So what? You need a merge in either of them. How does that make a
difference in practice? Do you mean that they do not allow this because
of conflicting branch names? Why not make this conflict resolvable like
any other conflict?
> And of course in Darcs it's impossible because
> you couldn't physically instantiate a workspace like that (at least
> not if there were any filename collisions), and wouldn't want to.
It is important to realize that this is not a fundamental restriction of
the patch algebra. It is just a deficiency of the concrete set of
underlying ("primitive") patches on which Darcs is (currently) built.
There is an old idea, partly implemented in Darcs but not yet used, for
a different set of primitive patches, where every object in the tree
(file or directory) gets a universally unique ID when created for the
first time. With such a model you can join completely unrelated
repositories easily; the conflicts between objects with the same name
can be resolved simply by renaming one or both of them. In the simplest
case, both trees go into their own new sub-directories at the top.
> > To do [history-editing] operations [in Mercurial], one is forced to
> > use low-level extensions like mq that convert changes between
> > revisions into dumb patch files (the stuff you get with diff -u).
> There are higher-level features. Strip and the rebase extensions
> allow you to do these things, but they actually modify the DAG, unlike
> git's reset and rebase commands. Mercurial's versions are very
> dangerous. Now, with bookmarks you can preserve the DAG with an
> explicit bookmark, but AFAIK Mercurial still doesn't have a feature
> equivalent to git's reflog.
> Darcs suffers from this problem as well, IIRC. Certainly when
> "amend-patch" is used.
It's just 'darcs amend' nowadays. And no, Darcs does not suffer from any
problem in this regard that git doesn't also have.
Amending a patch is problematic insofar as you get a new patch that
looks similar to the old one. This can happen in exactly the same way in
git when you rebase a commit. In both cases there is a way to
distinguish them, though, namely by their "hash", see the "patch
752a81cb1f26d1ffb440adaefb3049599f5f8d8d" in the example patch above.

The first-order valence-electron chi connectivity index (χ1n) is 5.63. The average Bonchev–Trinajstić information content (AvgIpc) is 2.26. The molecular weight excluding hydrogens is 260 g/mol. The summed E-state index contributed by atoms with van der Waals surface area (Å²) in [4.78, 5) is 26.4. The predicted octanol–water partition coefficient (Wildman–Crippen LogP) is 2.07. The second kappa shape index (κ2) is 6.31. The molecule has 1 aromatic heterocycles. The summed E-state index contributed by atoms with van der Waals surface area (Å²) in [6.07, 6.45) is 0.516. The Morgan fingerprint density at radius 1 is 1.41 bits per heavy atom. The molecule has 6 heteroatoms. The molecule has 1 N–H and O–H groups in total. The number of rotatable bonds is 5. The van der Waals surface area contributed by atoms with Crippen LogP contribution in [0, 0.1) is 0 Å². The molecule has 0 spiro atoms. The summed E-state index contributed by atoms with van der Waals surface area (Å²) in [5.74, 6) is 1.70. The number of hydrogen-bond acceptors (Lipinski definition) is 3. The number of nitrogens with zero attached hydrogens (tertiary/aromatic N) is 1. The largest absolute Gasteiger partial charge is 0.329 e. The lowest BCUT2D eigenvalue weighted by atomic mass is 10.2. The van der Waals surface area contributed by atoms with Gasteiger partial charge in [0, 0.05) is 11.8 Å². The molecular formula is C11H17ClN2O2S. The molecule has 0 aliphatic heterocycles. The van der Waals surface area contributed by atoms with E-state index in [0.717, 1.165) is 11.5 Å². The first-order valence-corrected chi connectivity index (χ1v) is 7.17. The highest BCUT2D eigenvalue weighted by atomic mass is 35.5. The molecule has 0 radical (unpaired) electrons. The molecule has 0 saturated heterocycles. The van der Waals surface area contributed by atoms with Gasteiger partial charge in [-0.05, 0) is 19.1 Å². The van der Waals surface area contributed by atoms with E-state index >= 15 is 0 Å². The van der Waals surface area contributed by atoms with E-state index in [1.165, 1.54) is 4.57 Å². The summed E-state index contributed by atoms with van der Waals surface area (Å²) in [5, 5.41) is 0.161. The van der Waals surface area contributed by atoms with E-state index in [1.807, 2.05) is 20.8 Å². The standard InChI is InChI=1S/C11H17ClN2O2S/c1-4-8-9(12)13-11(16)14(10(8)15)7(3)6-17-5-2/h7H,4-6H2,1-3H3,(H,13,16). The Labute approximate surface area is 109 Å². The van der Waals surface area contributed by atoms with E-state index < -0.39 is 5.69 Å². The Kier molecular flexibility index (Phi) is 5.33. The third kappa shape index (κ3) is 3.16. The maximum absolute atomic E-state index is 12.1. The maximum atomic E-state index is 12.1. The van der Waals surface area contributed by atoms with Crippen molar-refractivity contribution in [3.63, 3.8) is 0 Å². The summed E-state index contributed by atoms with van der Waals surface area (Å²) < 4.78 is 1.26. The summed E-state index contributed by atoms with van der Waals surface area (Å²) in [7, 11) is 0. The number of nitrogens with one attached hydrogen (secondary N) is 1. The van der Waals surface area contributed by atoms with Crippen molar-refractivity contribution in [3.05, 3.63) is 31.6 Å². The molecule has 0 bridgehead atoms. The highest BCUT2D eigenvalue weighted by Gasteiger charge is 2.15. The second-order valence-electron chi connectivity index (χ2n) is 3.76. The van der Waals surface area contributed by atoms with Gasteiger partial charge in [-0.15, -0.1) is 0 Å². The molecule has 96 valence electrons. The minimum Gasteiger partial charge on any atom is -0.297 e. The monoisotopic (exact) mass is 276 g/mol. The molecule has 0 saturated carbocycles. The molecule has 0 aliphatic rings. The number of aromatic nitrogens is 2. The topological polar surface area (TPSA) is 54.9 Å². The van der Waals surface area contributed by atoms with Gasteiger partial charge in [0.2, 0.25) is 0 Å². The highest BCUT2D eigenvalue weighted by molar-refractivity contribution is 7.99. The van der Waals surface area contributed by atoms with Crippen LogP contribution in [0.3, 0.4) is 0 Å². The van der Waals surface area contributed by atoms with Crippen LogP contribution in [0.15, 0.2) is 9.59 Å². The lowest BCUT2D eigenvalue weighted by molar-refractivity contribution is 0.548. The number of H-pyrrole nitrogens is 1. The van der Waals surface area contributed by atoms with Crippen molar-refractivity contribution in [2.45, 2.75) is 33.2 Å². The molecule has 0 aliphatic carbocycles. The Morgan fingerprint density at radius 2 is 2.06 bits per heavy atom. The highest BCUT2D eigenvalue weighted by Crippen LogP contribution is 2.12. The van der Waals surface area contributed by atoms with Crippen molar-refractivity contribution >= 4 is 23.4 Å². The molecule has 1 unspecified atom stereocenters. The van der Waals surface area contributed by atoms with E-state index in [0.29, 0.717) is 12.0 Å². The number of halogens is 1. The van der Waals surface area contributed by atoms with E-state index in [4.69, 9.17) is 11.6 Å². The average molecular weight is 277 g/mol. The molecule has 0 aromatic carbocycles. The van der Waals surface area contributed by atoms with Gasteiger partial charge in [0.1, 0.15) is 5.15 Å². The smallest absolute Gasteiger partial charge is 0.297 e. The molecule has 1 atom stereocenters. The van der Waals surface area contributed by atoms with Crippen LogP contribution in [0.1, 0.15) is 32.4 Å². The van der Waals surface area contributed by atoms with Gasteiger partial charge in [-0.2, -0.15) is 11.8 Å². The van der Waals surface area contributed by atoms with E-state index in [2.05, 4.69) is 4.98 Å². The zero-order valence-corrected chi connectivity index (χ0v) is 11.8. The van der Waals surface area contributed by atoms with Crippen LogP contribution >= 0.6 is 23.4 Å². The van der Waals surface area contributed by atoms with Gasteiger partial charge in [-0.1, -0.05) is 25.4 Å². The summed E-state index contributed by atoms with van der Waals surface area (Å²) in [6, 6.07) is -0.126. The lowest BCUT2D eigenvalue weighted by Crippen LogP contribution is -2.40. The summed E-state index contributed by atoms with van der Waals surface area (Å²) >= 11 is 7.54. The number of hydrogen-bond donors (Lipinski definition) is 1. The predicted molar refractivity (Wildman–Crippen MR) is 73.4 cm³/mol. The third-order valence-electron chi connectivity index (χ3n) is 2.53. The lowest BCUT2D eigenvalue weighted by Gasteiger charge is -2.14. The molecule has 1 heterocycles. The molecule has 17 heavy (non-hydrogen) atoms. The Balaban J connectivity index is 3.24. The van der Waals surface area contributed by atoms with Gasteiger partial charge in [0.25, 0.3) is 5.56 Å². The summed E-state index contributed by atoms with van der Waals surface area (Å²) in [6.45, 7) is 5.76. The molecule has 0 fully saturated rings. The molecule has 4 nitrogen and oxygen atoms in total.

(Older versions of Darcs did not display this hash, so there could
indeed be confusion as to the identities of a patch and an amended
version of it.)
> But more generally as well when you remove
> patches. Obviously, Darcs users are used to modifying history in this
> way; they even expect their VCS to do it automatically and implicitly.
> However, this can be problematic in some "enterprise" scenarios,
> especially with code obtained under restrictive licensing.
I disagree with you here. Removing patches is exactly analogous to
rebase and then delete the ref to the old commit in git. Darcs does
/not/ delete the old patch files, only the reference to them (Darcs
keeps such references in linearly ordered structures called
"inventories", of which --at the moment-- there is just one at the
top-level), except when asked to do so ('darcs optimize clean'; I don't
think I have ever used that command). But, as in git, it is hard to work
with something you have no way to refer to.
It would not be hard to make Darcs follow (modern) git more closely
here, so that by default we keep a reference to patches that aren't
refered to any longer by the "mainline" (the "current" branch). This is
an idea I have been developing lately (see my reply to Karl elsewhere on
> Here ends the brain dump. :-)
Thanks! I found it all very interesting. I learned a lot from it (and
from writing down my responses, too).
"I tend to avoid fiction about dysfunctional urban middle-class people
written in the present tense." -- Ursula K. Le Guin